3. Trick Flow’s Twisted Wedge Track Heat 185 cylinder heads for Ford’s 4.6/5.4 modular are designed to go right in place of factory Two-Valve heads. Since the Trick Flow heads are the only aftermarket choice, they’re pretty much the only game in town, and we’ve seen them used on both fast street cars and racecars alike. Since we wanted more performance than could be offered with PI castings, we chose the Trick Flow Twisted Wedge Track Heat 185 heads. These heads feature a CNC-machined, 44cc combustion chamber volume, 1.84/1.45 valves, a 185cc intake runner volume, and a 93cc exhaust runner volume. They arrived to us fully assembled with valves, beehive-style springs, 7-degree locks, powdered-metal valveguides, and a three-angle valve job.
4. Before installing the heads, you have to decide the heads’ orientation. In other words, figure out which side each head will be installed on. The heads aren’t side-specific until you add the oil plugs. These plugs are critical for oil flow and pressure through the heads, and must be installed, or you’ll have oil leaks, and the valvetrain won’t receive proper oiling. It’s way easier to install these plugs into the heads while they’re off the engine.
5. Keeping in mind the cylinder heads’ orientation, we installed the heads on top of the Ford Racing head-changing kit’s MLS head gaskets. Like the heads, the head gaskets are side-specific. Since we were starting fresh with a new engine, we didn’t need them, but Trick Flow includes rubber sleeves to help place the head bolts on the heads when installing them with the engine in the car. There’s a specific torque sequence for the heads, which is covered by the Trick Flow instructions.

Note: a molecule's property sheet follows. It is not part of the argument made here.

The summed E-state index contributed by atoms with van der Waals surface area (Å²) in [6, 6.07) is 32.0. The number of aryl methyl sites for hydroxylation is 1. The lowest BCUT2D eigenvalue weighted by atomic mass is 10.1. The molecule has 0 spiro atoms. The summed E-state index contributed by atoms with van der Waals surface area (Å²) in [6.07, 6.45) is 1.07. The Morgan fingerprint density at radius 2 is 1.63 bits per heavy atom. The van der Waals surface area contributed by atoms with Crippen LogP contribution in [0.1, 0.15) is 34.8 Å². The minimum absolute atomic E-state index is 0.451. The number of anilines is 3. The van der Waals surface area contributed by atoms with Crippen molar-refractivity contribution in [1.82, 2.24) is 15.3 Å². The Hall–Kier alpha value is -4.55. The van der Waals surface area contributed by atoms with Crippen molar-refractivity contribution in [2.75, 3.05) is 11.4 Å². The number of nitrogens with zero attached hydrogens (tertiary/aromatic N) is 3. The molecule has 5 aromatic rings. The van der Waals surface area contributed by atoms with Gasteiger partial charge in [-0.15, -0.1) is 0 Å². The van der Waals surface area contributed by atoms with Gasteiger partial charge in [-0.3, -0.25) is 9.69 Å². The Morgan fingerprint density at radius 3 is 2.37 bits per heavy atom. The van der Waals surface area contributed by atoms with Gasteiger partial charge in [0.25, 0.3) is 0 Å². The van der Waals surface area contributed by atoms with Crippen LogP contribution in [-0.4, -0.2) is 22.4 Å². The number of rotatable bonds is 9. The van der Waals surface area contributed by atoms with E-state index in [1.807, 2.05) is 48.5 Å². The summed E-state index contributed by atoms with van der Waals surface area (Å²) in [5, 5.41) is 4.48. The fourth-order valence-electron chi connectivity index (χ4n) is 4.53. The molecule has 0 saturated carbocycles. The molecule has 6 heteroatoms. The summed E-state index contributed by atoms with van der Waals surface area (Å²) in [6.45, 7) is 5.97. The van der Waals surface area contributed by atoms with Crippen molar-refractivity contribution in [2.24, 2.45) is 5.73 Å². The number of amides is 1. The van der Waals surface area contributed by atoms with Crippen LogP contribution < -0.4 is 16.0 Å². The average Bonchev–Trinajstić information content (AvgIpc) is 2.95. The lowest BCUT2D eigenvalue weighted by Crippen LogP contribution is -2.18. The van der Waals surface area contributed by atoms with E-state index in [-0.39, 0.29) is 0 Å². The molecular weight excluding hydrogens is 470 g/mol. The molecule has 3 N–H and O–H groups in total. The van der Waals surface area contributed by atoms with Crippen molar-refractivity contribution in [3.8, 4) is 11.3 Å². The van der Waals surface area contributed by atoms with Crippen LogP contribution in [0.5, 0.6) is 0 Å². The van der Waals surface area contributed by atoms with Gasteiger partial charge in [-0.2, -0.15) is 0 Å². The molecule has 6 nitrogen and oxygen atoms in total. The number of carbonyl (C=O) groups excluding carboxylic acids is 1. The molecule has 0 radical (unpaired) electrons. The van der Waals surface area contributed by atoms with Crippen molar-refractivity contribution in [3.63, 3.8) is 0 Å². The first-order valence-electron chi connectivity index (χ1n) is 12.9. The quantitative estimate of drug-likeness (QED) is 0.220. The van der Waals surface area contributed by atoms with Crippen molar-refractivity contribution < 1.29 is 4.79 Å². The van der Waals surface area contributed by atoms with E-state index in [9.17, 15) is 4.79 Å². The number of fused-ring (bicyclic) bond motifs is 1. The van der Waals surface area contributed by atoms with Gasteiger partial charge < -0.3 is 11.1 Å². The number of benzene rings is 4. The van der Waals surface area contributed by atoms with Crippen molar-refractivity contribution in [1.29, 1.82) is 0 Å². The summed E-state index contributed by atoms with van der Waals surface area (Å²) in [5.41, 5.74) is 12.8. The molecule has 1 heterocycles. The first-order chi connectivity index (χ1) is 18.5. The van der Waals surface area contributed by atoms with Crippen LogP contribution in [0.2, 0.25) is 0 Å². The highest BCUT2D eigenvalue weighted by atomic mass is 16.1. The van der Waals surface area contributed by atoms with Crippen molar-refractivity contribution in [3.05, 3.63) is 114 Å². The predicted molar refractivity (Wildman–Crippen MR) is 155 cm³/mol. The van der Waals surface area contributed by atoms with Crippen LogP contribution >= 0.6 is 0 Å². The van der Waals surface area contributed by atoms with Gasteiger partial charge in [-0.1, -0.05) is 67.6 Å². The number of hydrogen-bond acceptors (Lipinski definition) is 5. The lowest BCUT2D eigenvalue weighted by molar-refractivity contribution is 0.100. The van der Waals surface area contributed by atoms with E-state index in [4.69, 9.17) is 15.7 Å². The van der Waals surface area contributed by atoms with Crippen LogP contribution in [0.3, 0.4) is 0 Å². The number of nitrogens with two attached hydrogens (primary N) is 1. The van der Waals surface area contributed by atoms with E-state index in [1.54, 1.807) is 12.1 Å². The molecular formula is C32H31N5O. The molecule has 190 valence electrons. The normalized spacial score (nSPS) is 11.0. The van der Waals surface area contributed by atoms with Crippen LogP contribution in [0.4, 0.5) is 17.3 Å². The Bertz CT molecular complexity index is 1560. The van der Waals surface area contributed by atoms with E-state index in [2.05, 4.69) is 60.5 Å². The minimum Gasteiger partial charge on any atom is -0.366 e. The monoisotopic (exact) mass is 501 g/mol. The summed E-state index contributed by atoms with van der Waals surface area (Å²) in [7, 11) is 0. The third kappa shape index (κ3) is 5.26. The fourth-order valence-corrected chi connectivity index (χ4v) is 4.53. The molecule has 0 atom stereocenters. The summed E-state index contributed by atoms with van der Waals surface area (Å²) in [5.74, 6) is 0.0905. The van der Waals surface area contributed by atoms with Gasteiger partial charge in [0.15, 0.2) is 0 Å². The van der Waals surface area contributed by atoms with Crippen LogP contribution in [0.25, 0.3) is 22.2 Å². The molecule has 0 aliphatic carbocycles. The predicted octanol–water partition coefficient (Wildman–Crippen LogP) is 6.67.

6. Ah, yes, we wanted the mean sound that comes with adding rowdy cams. Since we were adding the Trick Flow heads, we thought the perfect match for them would be Trick Flow’s Track Max hydraulic-roller cams for 4.6/5.4 Two-Valve engines ($569.97). These 0.550-inch-lift cams have a basic operating range of 1,500-to-5,000 rpm with a 228 intake/230 exhaust duration at 0.050-inch lift and a 112-degree lobe separation. All of the above help to maintain everyday driveability and stock-computer compatibility. These cams work with both stock PI heads, and of course, Trick Flow heads. They made our Bullitt sound unlike any other Two-Valve. It’s worth adding these cams to a stock engine just for the sound alone.
7. Installing the cams is pretty straightforward. The cam caps must be removed; on the Trick Flow heads, they’re numbered. Make sure to reinstall the caps in their proper place. Using a liberal amount of cam lube, we place the cams onto the heads and reinstall the caps. The caps also have a specific torque sequence, and the instructions will spell that out for you in an easily understood manner.